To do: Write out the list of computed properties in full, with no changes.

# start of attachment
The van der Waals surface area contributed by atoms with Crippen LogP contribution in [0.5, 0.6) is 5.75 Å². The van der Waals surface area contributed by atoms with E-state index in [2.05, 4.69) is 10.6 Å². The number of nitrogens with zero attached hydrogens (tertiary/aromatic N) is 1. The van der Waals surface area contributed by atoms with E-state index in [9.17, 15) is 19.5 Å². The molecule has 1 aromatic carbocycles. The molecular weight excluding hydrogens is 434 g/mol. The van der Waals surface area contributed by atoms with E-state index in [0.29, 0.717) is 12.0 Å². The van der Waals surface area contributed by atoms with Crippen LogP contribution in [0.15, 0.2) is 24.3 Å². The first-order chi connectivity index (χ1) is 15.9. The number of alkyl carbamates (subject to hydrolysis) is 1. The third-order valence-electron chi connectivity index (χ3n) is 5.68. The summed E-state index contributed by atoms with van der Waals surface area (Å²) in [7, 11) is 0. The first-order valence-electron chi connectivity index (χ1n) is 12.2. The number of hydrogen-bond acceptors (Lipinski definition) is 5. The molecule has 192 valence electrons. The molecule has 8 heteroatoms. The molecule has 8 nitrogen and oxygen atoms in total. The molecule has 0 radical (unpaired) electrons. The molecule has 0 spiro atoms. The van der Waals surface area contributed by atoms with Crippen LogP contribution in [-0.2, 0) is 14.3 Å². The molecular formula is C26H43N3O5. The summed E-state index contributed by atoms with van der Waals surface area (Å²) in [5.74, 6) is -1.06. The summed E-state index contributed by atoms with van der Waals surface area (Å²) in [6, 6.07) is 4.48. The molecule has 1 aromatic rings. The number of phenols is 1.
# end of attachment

The van der Waals surface area contributed by atoms with Crippen LogP contribution in [0.5, 0.6) is 5.75 Å². The van der Waals surface area contributed by atoms with E-state index in [2.05, 4.69) is 10.6 Å². The number of nitrogens with zero attached hydrogens (tertiary/aromatic N) is 1. The van der Waals surface area contributed by atoms with E-state index in [9.17, 15) is 19.5 Å². The molecule has 1 aromatic carbocycles. The molecular weight excluding hydrogens is 434 g/mol. The van der Waals surface area contributed by atoms with E-state index in [0.29, 0.717) is 12.0 Å². The van der Waals surface area contributed by atoms with Crippen LogP contribution in [0.15, 0.2) is 24.3 Å². The first-order chi connectivity index (χ1) is 15.9. The number of alkyl carbamates (subject to hydrolysis) is 1. The third-order valence-electron chi connectivity index (χ3n) is 5.68. The summed E-state index contributed by atoms with van der Waals surface area (Å²) in [7, 11) is 0. The first-order valence-electron chi connectivity index (χ1n) is 12.2. The number of hydrogen-bond acceptors (Lipinski definition) is 5. The molecule has 192 valence electrons. The molecule has 8 heteroatoms. The molecule has 8 nitrogen and oxygen atoms in total. The molecule has 0 radical (unpaired) electrons. The molecule has 0 spiro atoms. The van der Waals surface area contributed by atoms with Crippen LogP contribution in [-0.2, 0) is 14.3 Å². The molecular formula is C26H43N3O5. The summed E-state index contributed by atoms with van der Waals surface area (Å²) in [5.74, 6) is -1.06. The summed E-state index contributed by atoms with van der Waals surface area (Å²) in [6, 6.07) is 4.48. The molecule has 1 aromatic rings. The number of phenols is 1.